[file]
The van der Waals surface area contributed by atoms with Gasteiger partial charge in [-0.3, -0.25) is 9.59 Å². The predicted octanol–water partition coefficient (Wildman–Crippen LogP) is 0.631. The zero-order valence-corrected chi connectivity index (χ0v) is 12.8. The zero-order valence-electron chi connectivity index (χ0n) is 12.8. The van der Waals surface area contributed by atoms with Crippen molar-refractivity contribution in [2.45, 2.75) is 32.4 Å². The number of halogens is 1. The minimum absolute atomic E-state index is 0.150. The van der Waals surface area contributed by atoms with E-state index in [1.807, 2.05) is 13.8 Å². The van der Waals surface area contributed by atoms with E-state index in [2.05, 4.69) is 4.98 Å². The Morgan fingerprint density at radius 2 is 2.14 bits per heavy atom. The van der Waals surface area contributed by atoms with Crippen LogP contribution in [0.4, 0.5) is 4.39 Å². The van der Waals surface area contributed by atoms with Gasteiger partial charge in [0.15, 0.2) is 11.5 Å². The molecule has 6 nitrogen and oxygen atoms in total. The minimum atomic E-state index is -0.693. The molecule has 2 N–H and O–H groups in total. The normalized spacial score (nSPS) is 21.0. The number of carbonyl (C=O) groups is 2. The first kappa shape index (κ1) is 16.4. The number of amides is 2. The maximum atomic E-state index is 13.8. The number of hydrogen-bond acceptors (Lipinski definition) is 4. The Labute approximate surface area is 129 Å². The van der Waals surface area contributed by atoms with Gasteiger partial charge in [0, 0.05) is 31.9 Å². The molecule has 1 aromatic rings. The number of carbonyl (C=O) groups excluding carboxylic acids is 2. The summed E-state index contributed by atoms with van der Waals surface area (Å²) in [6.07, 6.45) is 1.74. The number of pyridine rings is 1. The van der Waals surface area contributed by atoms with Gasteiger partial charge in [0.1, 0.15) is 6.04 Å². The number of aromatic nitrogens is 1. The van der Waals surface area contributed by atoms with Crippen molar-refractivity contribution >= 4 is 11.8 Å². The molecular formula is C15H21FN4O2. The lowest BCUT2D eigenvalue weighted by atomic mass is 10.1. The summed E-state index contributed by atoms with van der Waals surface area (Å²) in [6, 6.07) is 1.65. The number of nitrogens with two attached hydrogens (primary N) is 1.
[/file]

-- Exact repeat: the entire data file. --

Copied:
The van der Waals surface area contributed by atoms with Gasteiger partial charge in [-0.3, -0.25) is 9.59 Å². The predicted octanol–water partition coefficient (Wildman–Crippen LogP) is 0.631. The zero-order valence-corrected chi connectivity index (χ0v) is 12.8. The zero-order valence-electron chi connectivity index (χ0n) is 12.8. The van der Waals surface area contributed by atoms with Crippen molar-refractivity contribution in [2.45, 2.75) is 32.4 Å². The number of halogens is 1. The minimum absolute atomic E-state index is 0.150. The van der Waals surface area contributed by atoms with E-state index in [1.807, 2.05) is 13.8 Å². The van der Waals surface area contributed by atoms with E-state index in [2.05, 4.69) is 4.98 Å². The Morgan fingerprint density at radius 2 is 2.14 bits per heavy atom. The van der Waals surface area contributed by atoms with Crippen LogP contribution in [0.4, 0.5) is 4.39 Å². The van der Waals surface area contributed by atoms with Gasteiger partial charge in [0.15, 0.2) is 11.5 Å². The molecule has 6 nitrogen and oxygen atoms in total. The minimum atomic E-state index is -0.693. The molecule has 2 N–H and O–H groups in total. The normalized spacial score (nSPS) is 21.0. The number of carbonyl (C=O) groups is 2. The first kappa shape index (κ1) is 16.4. The number of amides is 2. The maximum atomic E-state index is 13.8. The number of hydrogen-bond acceptors (Lipinski definition) is 4. The Labute approximate surface area is 129 Å². The van der Waals surface area contributed by atoms with Gasteiger partial charge in [0, 0.05) is 31.9 Å². The molecule has 1 aromatic rings. The number of carbonyl (C=O) groups excluding carboxylic acids is 2. The summed E-state index contributed by atoms with van der Waals surface area (Å²) in [6.07, 6.45) is 1.74. The number of pyridine rings is 1. The van der Waals surface area contributed by atoms with Gasteiger partial charge in [0.1, 0.15) is 6.04 Å². The number of aromatic nitrogens is 1. The van der Waals surface area contributed by atoms with Crippen molar-refractivity contribution >= 4 is 11.8 Å². The molecular formula is C15H21FN4O2. The lowest BCUT2D eigenvalue weighted by atomic mass is 10.1. The summed E-state index contributed by atoms with van der Waals surface area (Å²) in [6, 6.07) is 1.65. The number of nitrogens with two attached hydrogens (primary N) is 1.